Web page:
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GeoEarthScope LiDAR Data Release in Northern California

Overview

The first processed products from the GeoEarthScope Northern California Airborne LiDAR project were released to the community in December, 2007. Additional products from this vast dataset will be released in the coming months, along with more advanced access and analysis tools, as processing efforts continue. The data are currently available as 1 km^2 tiles of 0.5 m digital elevation models - both unfiltered (all data) and filtered (bare earth) - in ESRI (ArcGIS) binary grid format.

A KML file for use in Google Earth has been made available to let users browse the dataset extent, make selections, and then download tiles of interest. This KML file is available from the GEON web site. Links to the GEON access point are also available from the UNAVCO and EarthScope web sites. In addition to the currently posted data, the point cloud data should be made available in the near future for download and interactive DEM creation. These data products are being produced by the following groups operating under UNAVCO subawards. LiDAR processing is being performed by the National Center for Airborne Laser Mapping.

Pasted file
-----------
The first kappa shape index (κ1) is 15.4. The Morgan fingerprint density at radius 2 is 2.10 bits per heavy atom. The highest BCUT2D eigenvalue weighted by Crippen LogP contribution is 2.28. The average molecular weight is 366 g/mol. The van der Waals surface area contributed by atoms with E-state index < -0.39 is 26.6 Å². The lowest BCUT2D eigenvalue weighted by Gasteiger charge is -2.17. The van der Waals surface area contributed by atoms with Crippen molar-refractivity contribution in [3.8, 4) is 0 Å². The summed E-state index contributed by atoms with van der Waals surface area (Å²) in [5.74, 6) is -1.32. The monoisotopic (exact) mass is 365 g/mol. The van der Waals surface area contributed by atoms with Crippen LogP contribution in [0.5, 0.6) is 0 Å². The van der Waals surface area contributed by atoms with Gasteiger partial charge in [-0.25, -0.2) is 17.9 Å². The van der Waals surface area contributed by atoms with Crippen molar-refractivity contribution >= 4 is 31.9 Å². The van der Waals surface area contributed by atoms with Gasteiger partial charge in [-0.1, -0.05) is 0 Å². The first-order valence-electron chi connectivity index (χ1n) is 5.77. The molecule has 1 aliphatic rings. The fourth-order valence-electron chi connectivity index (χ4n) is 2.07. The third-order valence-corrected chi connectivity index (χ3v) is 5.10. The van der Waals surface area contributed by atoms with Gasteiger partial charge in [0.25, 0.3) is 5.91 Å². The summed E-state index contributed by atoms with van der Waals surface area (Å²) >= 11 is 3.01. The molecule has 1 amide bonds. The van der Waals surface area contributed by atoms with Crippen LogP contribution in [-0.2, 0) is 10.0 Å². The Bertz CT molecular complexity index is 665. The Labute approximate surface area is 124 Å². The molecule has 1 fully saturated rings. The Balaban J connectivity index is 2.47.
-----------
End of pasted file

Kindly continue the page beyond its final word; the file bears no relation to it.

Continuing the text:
(NCALM) at the University of Florida and the University of California Berkeley. GPS and flight trajectory processing is being performed by Ohio State University. Data distribution is being performed by Arizona State University and the San Diego Super Computer facility. The GeoEarthScope Northern California LiDAR project acquired high resolution airborne LiDAR imagery along major active faults identified by the GeoEarthScope LiDAR working group. Between this project and the previously conducted B4 project, also funded by NSF, the entire San Andreas fault system has now been imaged with high resolution airborne LiDAR, along with many other important geologic features. LiDAR data from other regions will be acquired for GeoEarthScope in 2008.

LiDAR data acquired for the GeoEarthScope Northern California project were used to create these shaded relief map images of the San Andreas fault in the Santa Cruz Mountains just south of San Francisco.

Images prepared by the National Center for Airborne Laser Mapping (NCALM)]


Last modified: Sunday, 11-May-2014 18:01:07 UTC

 

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